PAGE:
The Russian Winter: Putin Goes Prophylactic with the Protests
Earlier this month, Russian Prime Minister Vladimir Putin said he was casually watching television when a strange scene came on the news. There were lots of his fellow citizens in the streets, and many of them had something long and white pinned to their chests. “It’s impolite to say it, but I’ll be honest,” Putin recalled on Thursday, during a live call-in show with the Russian public. “I decided it was propaganda against AIDS, that these were, pardon me, dangling contraceptives.” In fact, what was hanging from people’s clothing was a white ribbon, the symbol of what is being called the “snowy revolution” against Putin’s rule. But in his version of events, he hadn’t heard about it. “I didn’t really get it,” Putin said. In particular, he didn’t get why people had unrolled the condom before pinning it to their chests. “But on the whole, my first thought was that this is good, that people are fighting for a healthy lifestyle.” Then Putin looked around at the studio audience, expecting someone to laugh.
Nobody did. “Some people were outright offended, others thought it was in very bad taste,” says Nikolai Zlobin, a political analyst who was sitting in the studio with Putin. In the Russian language, the word gandon (condom) is an especially crass and juvenile insult, most often heard among boys too young to know the intricacies of contraception. But as far as anyone could tell, this was Putin’s message to the people watching at home — in particular, to the thousands of citizens who have donned white ribbons in the past week as a sign of solidarity and protest. As many of them quickly pointed out on Twitter, Putin seemed to be telling the ranks of his opponents that they are all a bunch of dangling condoms.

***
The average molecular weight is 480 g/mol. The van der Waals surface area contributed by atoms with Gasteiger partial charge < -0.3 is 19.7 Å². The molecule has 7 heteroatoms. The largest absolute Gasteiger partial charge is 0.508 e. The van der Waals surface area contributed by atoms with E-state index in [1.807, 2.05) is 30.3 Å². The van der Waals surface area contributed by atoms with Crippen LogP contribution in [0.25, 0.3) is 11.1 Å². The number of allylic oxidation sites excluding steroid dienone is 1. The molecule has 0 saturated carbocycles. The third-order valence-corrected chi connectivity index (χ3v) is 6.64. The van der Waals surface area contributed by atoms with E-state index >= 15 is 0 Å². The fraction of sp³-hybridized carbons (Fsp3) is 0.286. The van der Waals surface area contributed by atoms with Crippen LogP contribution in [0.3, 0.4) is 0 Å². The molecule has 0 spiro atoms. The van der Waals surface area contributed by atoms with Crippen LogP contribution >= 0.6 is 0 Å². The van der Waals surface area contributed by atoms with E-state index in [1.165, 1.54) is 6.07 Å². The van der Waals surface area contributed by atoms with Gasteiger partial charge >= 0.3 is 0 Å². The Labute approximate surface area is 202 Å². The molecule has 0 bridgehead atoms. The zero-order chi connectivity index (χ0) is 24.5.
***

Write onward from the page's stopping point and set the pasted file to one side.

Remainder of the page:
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That became more and more clear as the nearly five-hour call-in show progressed. Putin was hit with one question after another about the parliamentary elections held on Dec. 4, which his political party is accused of rigging, and about the subsequent wave of demonstrations, which have been the largest ever against Putin’s rule. At one point, about an hour into the show, the moderator actually apologized for the mass of questions on this one topic. “I’m not doing it on purpose,” he said, “there are just a whole lot of them.” To which Putin responded, “I’m sick of your elections already, but alright.”
As also became clear through the course of his performance, Putin seems to have made two basic calculations in the wake of this month’s unrest. He has figured that the best way for him to get re-elected for a third term as president next year is to pick a fight with Washington, which he did with no holds barred. (Senator John McCain got the worst of it. “Mr. McCain famously fought in Vietnam,” Putin said. “I think he has enough civilian blood on his hands.”) This is a predictable ploy in Russian politics, where Cold War prejudices still shape the views of many voters. According to the most recent survey by the Levada Center, 73% of respondents said last year that the U.S. is “an aggressor trying to take control of all the countries of the world.” That is the constituency Putin targeted on Thursday when he said, “America does not need allies, it needs vassals.”